Three-year-old John Gilbreath received a kidney from his firefighting father, Chris, today at Children’s Medical Center Dallas. While the operation is considered routine, it was the first time in the country that a family of a transplant patient will follow the surgery via Twitter, the free social-network messaging system. Live Twitter coverage of Chris Gilbreath’s surgery began at 6 a.m. with the removal of his left kidney at St. Paul University Hospital at UT Southwestern. John’s surgery began about 8:30 a.m. at Children’s.

NBC 5 Dallas — FDA busts Cheerios' heart-healthy claim (May 13, 2009)
The Food and Drug Administration is warning General Mills for making inappropriate claims that Cheerios cereal can help lower cholesterol by 4 percent in only 6 weeks. UT Southwestern's Lona Sandon talks about whole grains and cholesterol. Watch Video

HHMI BULLETIN — Fifty stories (May 13, 2009)
Top early career academic scientists get six years of support from HHMI to pursue their best ideas. Among the four Early Career Scientists profiled in this article is Dr. Russell DeBose-Boyd, associate professor of molecular genetics at UT Southwestern.

KTVT-TV Ch. 11 Dallas — Young Seagoville scientist makes amazing discovery (May 8, 2009)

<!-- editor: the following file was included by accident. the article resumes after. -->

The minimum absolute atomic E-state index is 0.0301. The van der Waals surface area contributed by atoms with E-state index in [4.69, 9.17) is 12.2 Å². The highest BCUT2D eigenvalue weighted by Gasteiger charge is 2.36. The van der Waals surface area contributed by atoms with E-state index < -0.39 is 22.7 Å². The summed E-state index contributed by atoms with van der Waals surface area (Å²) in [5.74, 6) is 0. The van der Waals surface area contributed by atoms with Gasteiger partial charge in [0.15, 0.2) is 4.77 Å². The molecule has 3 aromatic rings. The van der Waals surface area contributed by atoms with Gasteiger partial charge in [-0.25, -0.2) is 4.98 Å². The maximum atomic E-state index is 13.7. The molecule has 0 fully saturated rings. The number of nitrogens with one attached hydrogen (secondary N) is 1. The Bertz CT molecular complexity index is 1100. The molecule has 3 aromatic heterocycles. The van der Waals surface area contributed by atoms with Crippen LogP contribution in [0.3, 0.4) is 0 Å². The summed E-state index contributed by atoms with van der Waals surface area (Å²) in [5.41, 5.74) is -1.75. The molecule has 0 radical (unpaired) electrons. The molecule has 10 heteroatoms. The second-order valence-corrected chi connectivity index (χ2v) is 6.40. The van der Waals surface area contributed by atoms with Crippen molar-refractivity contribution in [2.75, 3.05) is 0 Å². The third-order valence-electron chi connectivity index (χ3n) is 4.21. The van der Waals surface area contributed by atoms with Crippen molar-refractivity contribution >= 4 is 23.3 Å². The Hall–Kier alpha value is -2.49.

At the age of 17, Seagoville student Candace Turner may have discovered a scientific breakthrough in the treatment of congenital heart disease. "DNA is a double helix. When the DNA doesn't match up, it's called a mutation," explained the Seagoville High School senior. "I was supposed to look for that." It turns out Turner discovered not one, but four, different mutations. It all started when she signed up for UT Southwestern's Science Teacher Access to Resources (STARS) Program. UT Southwestern's Dr. Stuart Ravnik comments.

San Diego Union-Tribune — Slugger suspended for doping (May 8, 2009)
Los Angeles Dodgers star Manny Ramirez yesterday became the biggest name to fail Major League Baseball's performance-enhancing drug policy, all because of a prescription female fertility drug called HCG. Even if the HCG use was for a verifiable pituitary problem, one of the leading causes is steroid abuse. “One has to be highly suspicious of (steroids) until all other causes are excluded,” said Dr. Richard Auchus, an endocrinologist at
UT Southwestern. Read More

Good Morning America — Study finds a possible link between denture cream and imbalance (May 6, 2009)
Thirty-four million Americans rely on dentures to replace their missing teeth. But a small number of denture wearers have had difficulty with balance and walking — a medical mystery that some experts have linked to their denture creams. UT Southwestern neurologists Sharon Nations and Jaya Trivedi comment. Watch Video

WFAA-TV Ch. 8 Dallas — Liquid diet making a comeback (May 6, 2009)
A weight loss plan once labeled "dangerous" and "ineffective" is making a comeback. Some doctors now think a liquid protein diet could help people avoid weight loss surgery. "Part of the idea here is if you're on this liquid protein, you almost divorce yourself from your previous eating habits," said UT Southwestern bariatric medicine specialist Dr. Eve Guth.

The Scientist — Now showing: RNA activation (May 6, 2009)
After getting the data back from the very first experiment at her new job, Rosalyn Ram, a lab technician at UT Southwestern, was convinced she had messed something up. The results were decidedly "weird," she recalls. Her lab heads, the husband-and-wife research duo David Corey and Bethany Janowski, comment. Read More